This was a terrible idea. Probably thought up by guys who watched Clint Eastwood’s “Invictus” and ignored the whole Racism/apartheid angle and thought they should release an “Invictus” Rugby game which has a Morgan Freeman voiced commentory.

 

invincible: morgan freeman/matt damon

“You either get busy scrummaging or you get busy trying!

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Author Info

Dan is just a guy who worked in a video store and took the compliment/insult that he was like “Randal” from “Clerks” a little too literally. Thankfully Bad Haven has given him the chance to blurt out his internal monologues on nerd culture. Proclaiming his love for the things he likes (which include books, movies, games, comics) and utterly destroying the things he doesn’t (pretty much everything else). Dan is an editor, reviewer and feature writer for Bad Haven.

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Comments
  • i am jacks online username

    Also its hard to associate consumerism with tattoos. From wikipedia “Consumerism is a social and economic order and ideology that encourages the acquisition of goods and services in ever-greater amounts”. Buying something as service, from an artist, to display on your body permanently just doesn’t fit.

  • Robert Paulson

    If you think that the main point of the soap storyline was to give a reason as to why Tyler had any money, then YOU missed some of the pretty important messages of the movie/novel.

  • azazel

    ironically, a dvd of the movie itself is an example of one of those suffocating consumer articles. paraphrasing tylers famour quote i would add “you are not your DVD collection” as thats one of the main possessions people tend to define themselves by.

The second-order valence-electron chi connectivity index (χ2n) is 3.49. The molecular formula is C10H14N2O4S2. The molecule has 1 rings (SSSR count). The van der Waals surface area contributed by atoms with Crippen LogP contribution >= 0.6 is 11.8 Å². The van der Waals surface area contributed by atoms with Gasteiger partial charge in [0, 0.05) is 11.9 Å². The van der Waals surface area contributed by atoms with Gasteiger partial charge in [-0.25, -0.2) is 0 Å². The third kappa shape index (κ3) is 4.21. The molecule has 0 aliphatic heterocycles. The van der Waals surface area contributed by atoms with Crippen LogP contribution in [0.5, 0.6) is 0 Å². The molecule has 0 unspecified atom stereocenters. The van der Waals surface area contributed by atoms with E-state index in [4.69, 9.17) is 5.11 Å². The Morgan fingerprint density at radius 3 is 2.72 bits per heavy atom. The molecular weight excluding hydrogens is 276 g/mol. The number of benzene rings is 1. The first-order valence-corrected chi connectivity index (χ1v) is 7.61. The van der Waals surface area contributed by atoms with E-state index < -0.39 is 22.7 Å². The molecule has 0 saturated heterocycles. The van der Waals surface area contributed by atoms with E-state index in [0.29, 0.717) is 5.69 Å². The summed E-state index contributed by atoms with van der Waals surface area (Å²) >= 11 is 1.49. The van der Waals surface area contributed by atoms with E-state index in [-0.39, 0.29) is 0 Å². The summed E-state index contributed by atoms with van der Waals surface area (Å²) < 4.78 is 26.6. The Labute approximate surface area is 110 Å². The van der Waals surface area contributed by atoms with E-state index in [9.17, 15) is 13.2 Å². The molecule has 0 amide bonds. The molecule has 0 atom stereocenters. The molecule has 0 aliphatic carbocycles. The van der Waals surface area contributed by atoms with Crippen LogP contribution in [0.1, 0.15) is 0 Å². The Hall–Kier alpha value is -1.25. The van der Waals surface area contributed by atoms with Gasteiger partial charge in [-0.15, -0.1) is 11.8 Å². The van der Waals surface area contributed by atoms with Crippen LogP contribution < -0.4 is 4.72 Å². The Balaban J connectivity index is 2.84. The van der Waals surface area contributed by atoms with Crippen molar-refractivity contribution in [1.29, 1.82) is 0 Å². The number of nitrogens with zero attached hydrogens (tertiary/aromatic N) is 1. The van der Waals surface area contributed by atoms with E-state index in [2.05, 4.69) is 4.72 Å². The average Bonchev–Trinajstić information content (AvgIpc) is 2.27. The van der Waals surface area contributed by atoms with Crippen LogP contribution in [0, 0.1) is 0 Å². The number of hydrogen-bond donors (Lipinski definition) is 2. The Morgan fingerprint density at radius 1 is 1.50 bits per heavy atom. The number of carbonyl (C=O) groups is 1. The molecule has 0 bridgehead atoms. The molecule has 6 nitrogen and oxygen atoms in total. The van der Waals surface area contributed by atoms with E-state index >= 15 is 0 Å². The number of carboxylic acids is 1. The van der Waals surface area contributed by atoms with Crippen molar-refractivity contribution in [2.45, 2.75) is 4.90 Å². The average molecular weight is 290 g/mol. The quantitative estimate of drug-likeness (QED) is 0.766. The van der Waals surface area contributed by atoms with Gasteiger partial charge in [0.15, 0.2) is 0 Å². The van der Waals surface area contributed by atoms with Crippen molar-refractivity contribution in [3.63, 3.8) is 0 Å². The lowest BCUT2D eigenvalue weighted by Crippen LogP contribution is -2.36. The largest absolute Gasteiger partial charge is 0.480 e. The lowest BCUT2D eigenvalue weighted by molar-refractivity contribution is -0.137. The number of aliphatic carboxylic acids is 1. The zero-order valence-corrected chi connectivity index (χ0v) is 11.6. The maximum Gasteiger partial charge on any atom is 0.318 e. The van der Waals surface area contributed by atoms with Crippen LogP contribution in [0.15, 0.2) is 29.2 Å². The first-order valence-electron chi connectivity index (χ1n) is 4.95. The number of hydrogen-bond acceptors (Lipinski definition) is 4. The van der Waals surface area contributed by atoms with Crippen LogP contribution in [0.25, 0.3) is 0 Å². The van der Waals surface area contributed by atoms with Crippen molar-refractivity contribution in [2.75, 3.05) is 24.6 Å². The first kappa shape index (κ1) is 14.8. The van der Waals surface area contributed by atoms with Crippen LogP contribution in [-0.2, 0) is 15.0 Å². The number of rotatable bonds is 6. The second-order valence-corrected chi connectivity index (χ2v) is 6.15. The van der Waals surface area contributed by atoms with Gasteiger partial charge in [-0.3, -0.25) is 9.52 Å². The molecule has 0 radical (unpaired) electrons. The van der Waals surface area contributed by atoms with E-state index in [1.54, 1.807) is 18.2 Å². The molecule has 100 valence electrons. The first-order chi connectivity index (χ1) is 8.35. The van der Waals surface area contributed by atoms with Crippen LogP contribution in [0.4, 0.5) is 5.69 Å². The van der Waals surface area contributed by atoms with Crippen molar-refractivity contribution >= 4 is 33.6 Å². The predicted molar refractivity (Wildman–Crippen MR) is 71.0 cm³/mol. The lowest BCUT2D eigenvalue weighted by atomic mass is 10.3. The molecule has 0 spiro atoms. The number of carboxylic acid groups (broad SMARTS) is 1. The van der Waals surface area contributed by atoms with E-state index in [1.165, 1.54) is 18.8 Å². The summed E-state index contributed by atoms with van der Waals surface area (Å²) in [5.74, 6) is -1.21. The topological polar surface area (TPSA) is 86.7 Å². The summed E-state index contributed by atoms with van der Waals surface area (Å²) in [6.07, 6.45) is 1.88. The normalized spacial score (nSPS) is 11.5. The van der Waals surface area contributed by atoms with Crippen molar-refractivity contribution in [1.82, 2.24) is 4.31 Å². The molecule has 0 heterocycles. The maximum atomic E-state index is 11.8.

• http://www.dead-logic.com Bud Uzoras

    I was right with you all the way up to the tattoos. I have tattoos, and while I’ve never considered getting a Fight Club tatt, I could see myself doing so some day. Especially the snowflake quote. Tattoos are a form of self-expression, and not all who get ink do it to “assert their individuality.”
    Even for those for whom tattoos are indeed an expression of one’s individuality, it helps to refine that self-expression with the seemingly paradoxical notion that no one is special. I am who I am, and no one is exactly like me, but that doesn’t make me special or better.
    But then, I take it you don’t have any tattoos… or maybe just one small one that you got a long time ago.
    Yes, anticonsumerism is one of the messages of Fight Club. But, honestly, though, where do we draw the line? I love Fight Club, and so I bought the movie. Oh dear lord, I’ve succumbed to consumerism! Not really. It’s not a bad thing to purchase stuff you like. That’s not the message of Fight Club. The deeper message of FC is that the stuff we own ends up owning us. Money and stuff (even silly Tyler Durden dolls) are fine. When we measure our worth or our overall contentment based on what we own, that’s where the problem lies.

    • Phil

      Great post, totally agree with you, especially the last part when you said money and stuff are fine, its when we start defining ourself by that stuff that the message begins to become ironic.

  • Apoc

    Just to further sully the good name of Fight Club – the video game actually featured Fred Durst from Limp Bizkit as a ‘guest star’.

    Seriously. Although this did tempt me to buy it. I wouldn’t mind seeing his legs break in X-Ray vision.

    • http://www.facebook.com/dan.murray.562 Dan Murray

      Yeah, I’d heard that. It might have been worth the price just to do that alone.

      But you’d definitely have had to have been Meat Loaf’s Bob just to make it all the more humiliating for him!